Watch the discussion here

In the Preface to the New York edition of The Aspern Papers, Henry James wrote, “The historian, essentially, wants more documents than he can really use; the dramatist only wants more liberties than he can really take.” So the tension between author and the character he has created: the unnamed scholar craves original documents, violating the privacy of those around him; yet novelist James based his work perhaps a little too closely on a real event, as James did for The Aspern Papers. How much privacy are even the famous entitled to?

Those were some of the issues discussed during our hour-and-a-half Another Look discussion, which included audience questions, on August 24. Panelists included: novelist Tobias Wolff, a National Medal of Arts winner; author Robert Pogue Harrison, director of Another Look; Elena Danielson, emerita director of Hoover Library & Archives; and author Cynthia Haven. The event was sponsored by Stanford’s Distinguished Careers Institute and moderated by Donna Slade.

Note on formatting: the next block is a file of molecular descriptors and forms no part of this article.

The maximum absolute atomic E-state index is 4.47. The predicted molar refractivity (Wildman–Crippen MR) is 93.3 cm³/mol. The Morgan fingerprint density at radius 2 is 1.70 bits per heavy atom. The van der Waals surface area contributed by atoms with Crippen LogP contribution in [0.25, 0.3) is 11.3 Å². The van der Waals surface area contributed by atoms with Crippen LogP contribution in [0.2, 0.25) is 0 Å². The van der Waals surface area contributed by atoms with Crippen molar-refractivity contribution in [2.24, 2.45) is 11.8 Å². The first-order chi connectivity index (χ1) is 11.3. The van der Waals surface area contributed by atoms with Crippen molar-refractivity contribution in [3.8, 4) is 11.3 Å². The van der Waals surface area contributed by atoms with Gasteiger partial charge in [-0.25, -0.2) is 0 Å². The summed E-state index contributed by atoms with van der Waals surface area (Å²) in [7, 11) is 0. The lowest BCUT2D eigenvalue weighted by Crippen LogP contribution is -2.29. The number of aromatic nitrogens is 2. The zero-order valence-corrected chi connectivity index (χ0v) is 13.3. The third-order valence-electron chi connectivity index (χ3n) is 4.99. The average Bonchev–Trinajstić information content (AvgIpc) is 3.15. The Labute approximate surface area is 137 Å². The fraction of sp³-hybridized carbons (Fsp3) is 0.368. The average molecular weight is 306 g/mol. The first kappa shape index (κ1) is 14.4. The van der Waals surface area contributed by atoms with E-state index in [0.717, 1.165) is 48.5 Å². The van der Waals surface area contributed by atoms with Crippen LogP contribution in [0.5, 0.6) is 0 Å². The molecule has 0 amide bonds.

Our wide-ranging conversation considered privacy in the cyberworld, the role of letters in the Jamesian world, the ruthlessness of scholarly acquisitiveness, and much more. 

Said translator Diana Seneschal, writing from Hungary: “I watched it this afternoon. It was wonderful. I loved the discussion of privacy, hero-worship, letter-writing, telegraphs, archives, Venice vs. Florence, the narrator’s hypocrisy, his failure at the end, the ‘fourth wall,’ the question of why James didn’t include Aspern’s poems, and more.”

We also received a thoughtful email from literary scholar Elizabeth Conquest, a former Another Look panelist. She speaks with authority: she is currently editing the Selected Letters of her husband, the Stanford poet and historian Robert Conquest: 

At which point, exactly, does a deceased author become public property? During their lives libel laws provide some protection to authors, but once dead unscrupulous editors can libel them and invent stories without penalty. Such editors also fail to ask permission from an author’s estate when they publish private letters. As a result many authors go to great lengths to protect themselves from critical vultures who, like the novella’s editor, often hover over the literary remains of the famous dead or dying, waiting for the moment to dive down to a repast that will feed their professional ambitions and fill their scholarly bellies. As she catches the editor rifling through her desk, Juliana’s exclamation “Ah you publishing scoundrel!” issues a magnificent plea for the private life, and a rebuke to the unconscionable demand of such editors: “Let us pry.”